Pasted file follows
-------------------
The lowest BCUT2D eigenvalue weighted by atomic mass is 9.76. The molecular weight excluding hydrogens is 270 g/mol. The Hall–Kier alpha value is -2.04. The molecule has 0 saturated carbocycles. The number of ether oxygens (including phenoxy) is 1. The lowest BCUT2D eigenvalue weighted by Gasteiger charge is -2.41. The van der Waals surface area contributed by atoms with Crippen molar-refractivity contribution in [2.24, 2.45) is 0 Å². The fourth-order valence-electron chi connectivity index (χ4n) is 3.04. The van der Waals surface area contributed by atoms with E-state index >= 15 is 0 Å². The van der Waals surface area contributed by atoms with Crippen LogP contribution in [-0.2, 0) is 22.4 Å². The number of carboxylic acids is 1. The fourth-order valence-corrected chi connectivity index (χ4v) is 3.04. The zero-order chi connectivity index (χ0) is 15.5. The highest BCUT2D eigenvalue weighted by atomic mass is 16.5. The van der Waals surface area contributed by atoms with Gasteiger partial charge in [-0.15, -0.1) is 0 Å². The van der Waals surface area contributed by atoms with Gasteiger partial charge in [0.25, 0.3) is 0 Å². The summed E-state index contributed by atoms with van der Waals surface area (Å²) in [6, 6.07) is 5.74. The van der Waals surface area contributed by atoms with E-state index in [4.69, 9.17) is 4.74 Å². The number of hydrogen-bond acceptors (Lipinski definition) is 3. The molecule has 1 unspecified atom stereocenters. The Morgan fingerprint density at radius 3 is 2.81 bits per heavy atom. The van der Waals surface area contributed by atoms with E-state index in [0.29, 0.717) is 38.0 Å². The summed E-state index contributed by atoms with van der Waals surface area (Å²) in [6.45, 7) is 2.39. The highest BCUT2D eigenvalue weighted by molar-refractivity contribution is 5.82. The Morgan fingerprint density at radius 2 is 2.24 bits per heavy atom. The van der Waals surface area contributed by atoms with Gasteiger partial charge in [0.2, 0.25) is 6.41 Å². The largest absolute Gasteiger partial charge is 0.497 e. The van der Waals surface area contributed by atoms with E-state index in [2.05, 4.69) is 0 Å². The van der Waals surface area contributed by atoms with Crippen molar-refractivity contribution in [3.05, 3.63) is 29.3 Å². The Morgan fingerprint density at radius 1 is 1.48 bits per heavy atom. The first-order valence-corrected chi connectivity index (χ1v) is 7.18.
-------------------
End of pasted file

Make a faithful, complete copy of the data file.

The lowest BCUT2D eigenvalue weighted by atomic mass is 9.76. The molecular weight excluding hydrogens is 270 g/mol. The Hall–Kier alpha value is -2.04. The molecule has 0 saturated carbocycles. The number of ether oxygens (including phenoxy) is 1. The lowest BCUT2D eigenvalue weighted by Gasteiger charge is -2.41. The van der Waals surface area contributed by atoms with Crippen molar-refractivity contribution in [2.24, 2.45) is 0 Å². The fourth-order valence-electron chi connectivity index (χ4n) is 3.04. The van der Waals surface area contributed by atoms with E-state index >= 15 is 0 Å². The van der Waals surface area contributed by atoms with Crippen LogP contribution in [-0.2, 0) is 22.4 Å². The number of carboxylic acids is 1. The fourth-order valence-corrected chi connectivity index (χ4v) is 3.04. The zero-order chi connectivity index (χ0) is 15.5. The highest BCUT2D eigenvalue weighted by atomic mass is 16.5. The van der Waals surface area contributed by atoms with Gasteiger partial charge in [-0.15, -0.1) is 0 Å². The van der Waals surface area contributed by atoms with Gasteiger partial charge in [0.25, 0.3) is 0 Å². The summed E-state index contributed by atoms with van der Waals surface area (Å²) in [6, 6.07) is 5.74. The van der Waals surface area contributed by atoms with E-state index in [4.69, 9.17) is 4.74 Å². The number of hydrogen-bond acceptors (Lipinski definition) is 3. The molecule has 1 unspecified atom stereocenters. The Morgan fingerprint density at radius 3 is 2.81 bits per heavy atom. The van der Waals surface area contributed by atoms with E-state index in [0.29, 0.717) is 38.0 Å². The summed E-state index contributed by atoms with van der Waals surface area (Å²) in [6.45, 7) is 2.39. The highest BCUT2D eigenvalue weighted by molar-refractivity contribution is 5.82. The Morgan fingerprint density at radius 2 is 2.24 bits per heavy atom. The van der Waals surface area contributed by atoms with Gasteiger partial charge in [0.2, 0.25) is 6.41 Å². The largest absolute Gasteiger partial charge is 0.497 e. The van der Waals surface area contributed by atoms with E-state index in [2.05, 4.69) is 0 Å². The van der Waals surface area contributed by atoms with Crippen molar-refractivity contribution in [3.05, 3.63) is 29.3 Å². The Morgan fingerprint density at radius 1 is 1.48 bits per heavy atom. The first-order valence-corrected chi connectivity index (χ1v) is 7.18.